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Resource Centre Home > Civil War > The Second Newbury Campaign 1644  
 
   
 
 
 
   
 
 
   
 
 
   
 
 
 
  The Second Newbury Campaign 1644

The 1644 campaign for Parliament opened with manoeuvring between Sir William Waller and Sir Ralph Hopton which culminated in the battle of Cheriton (29 March 1644) In Hampshire.  Hopton's defeat there allowed Waller to join forces with the Earl of Essex and move to besiege Oxford, the royalist headquarters.  But the strong antipathy between Waller and Essex made combined army operations difficult and the King was able to slip away from Oxford with his cavalry and 2,500 musketeers in early June.  On 6 June, Waller and Essex met at Chipping Norton and Essex took the fateful decision to march his army into the west to relieve Lyme whilst Waller followed the King.  Although unhappy with this decision, as too was the Committee of Both Kingdoms which was directing the parliamentarian war effort at this time, Waller pursued the King through the Cotswolds. Charles was able to return to Oxford and join the remainder of his army.  Across the Cherwell around Cropredy Bridge the two armies clashed on 29 June 1644.  Waller's was badly mauled and disintegrated in the following weeks, allowing the King to turn and pursue Essex into the West.    

In the West the King's nephew Prince Maurice had withdrawn from his positions before Lyme and moved to Exeter at Essex’s approach, who then advanced to capture Weymouth and Bridport before marching into Devon, arriving at Tavistock on 23 July. Essex next moved to raise the siege of Plymouth by a Cornish army under Sir Richard Granville. Granville fell back before the parliamentarians into Cornwall and Essex pursued, encouraged by Lord Robarte’s view that his local influence - Robarte’s family seat was at Lanhydrock, to the north of Lostwithiel - could turn Cornwall to the parliamentarian cause.

Essex marched to Lostwithiel on 2 August and secured the coastal village of Fowey with the aim of linking-up with the fleet under the Earl of Warwick. A day later the King ordered Granville to proceed toward Lostwithiel and, with the Oxford and Prince Maurice’s armies advancing from the east, by 11 August the parliamentarians were largely surrounded in the town.  In operations over the next three weeks the royalists closed the net around Lostwithiel which culminated in Essex ordering his cavalry to breakout on 30 August and a withdrawal of his infantry and artillery train to the coast in the hope of relief from the sea on 31 August.  But the royalists pursued Essex closely and in a confused battle over the hedged fields south of Lostwithiel the parliamentarians were driven back and forced to surrender the next day, Essex having escaped by rowing boat.  The royalists disarmed the 6,000 infantry that were reported to have been captured, but, without the means to maintain them in captivity, sent them on their way.  Despite a royalist escort the defeated parliamentarians were attacked and pillaged by local people and suffered heavy casualties; the King's secretary, Sir Edward Walker suggested that only 1,000 reached Poole, although he did not say how many returned to Southampton.  From Portsmouth, Essex directed the re-equipping of his army, which steadily moved into the city from Southampton and Poole through September.  Essex's army departed Portsmouth on 17 October and rendezvoused with other parliamentarian forces at Basingstoke on 21 October.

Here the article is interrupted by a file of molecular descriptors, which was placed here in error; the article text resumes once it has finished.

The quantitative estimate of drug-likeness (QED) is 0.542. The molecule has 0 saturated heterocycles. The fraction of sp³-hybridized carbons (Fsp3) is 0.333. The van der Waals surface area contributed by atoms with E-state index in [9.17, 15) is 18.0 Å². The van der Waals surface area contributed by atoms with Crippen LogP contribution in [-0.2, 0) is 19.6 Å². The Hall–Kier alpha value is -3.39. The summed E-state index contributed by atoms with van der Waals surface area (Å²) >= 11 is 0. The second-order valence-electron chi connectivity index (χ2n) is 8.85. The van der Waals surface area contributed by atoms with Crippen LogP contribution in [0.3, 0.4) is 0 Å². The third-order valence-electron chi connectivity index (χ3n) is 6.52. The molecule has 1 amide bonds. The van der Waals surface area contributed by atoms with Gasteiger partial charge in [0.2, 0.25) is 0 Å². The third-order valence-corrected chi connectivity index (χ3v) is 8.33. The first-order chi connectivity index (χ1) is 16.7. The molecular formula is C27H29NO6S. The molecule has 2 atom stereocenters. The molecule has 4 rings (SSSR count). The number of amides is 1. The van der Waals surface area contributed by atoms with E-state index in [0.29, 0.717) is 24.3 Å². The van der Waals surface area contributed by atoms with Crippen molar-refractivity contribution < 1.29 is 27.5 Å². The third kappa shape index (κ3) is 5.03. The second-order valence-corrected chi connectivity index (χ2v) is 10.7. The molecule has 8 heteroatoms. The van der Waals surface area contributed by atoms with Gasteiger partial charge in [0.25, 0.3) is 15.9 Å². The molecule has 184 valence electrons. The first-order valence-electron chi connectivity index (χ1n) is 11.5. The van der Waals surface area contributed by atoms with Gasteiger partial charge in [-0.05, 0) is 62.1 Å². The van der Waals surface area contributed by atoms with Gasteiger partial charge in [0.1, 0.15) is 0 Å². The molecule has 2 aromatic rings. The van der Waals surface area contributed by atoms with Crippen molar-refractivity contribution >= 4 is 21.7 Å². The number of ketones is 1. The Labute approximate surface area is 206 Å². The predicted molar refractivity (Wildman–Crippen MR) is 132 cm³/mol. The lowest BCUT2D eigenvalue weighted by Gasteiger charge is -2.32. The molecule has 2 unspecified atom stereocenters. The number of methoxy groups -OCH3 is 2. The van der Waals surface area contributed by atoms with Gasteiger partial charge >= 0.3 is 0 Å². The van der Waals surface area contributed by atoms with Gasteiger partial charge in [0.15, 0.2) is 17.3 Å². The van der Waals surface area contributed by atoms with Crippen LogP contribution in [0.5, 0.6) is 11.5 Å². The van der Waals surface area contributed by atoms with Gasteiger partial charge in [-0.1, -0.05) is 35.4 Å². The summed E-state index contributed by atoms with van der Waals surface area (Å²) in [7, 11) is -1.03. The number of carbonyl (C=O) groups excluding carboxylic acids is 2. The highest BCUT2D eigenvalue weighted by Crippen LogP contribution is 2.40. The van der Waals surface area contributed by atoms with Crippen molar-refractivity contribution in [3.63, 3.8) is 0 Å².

The combined force then advanced to Thatcham, east of Newbury, arriving there on 25 October.  Following skirmishing around Clay Hill to the north east of the town on 26 October, the parliamentarian commanders decided to split their forces in an attempt to envelope the royal army occupying the open fields to the north of the town.  Essex had no involvement in this decision as he was sick at Reading.  Overnight Essex's and Waller's armies with the London brigade and elements of the Earl of Manchester’s marched around the north of the royalist position and, in the mid-afternoon attacked royalist forces defending the village of Speen from the west, starting the second battle of Newbury

 

   
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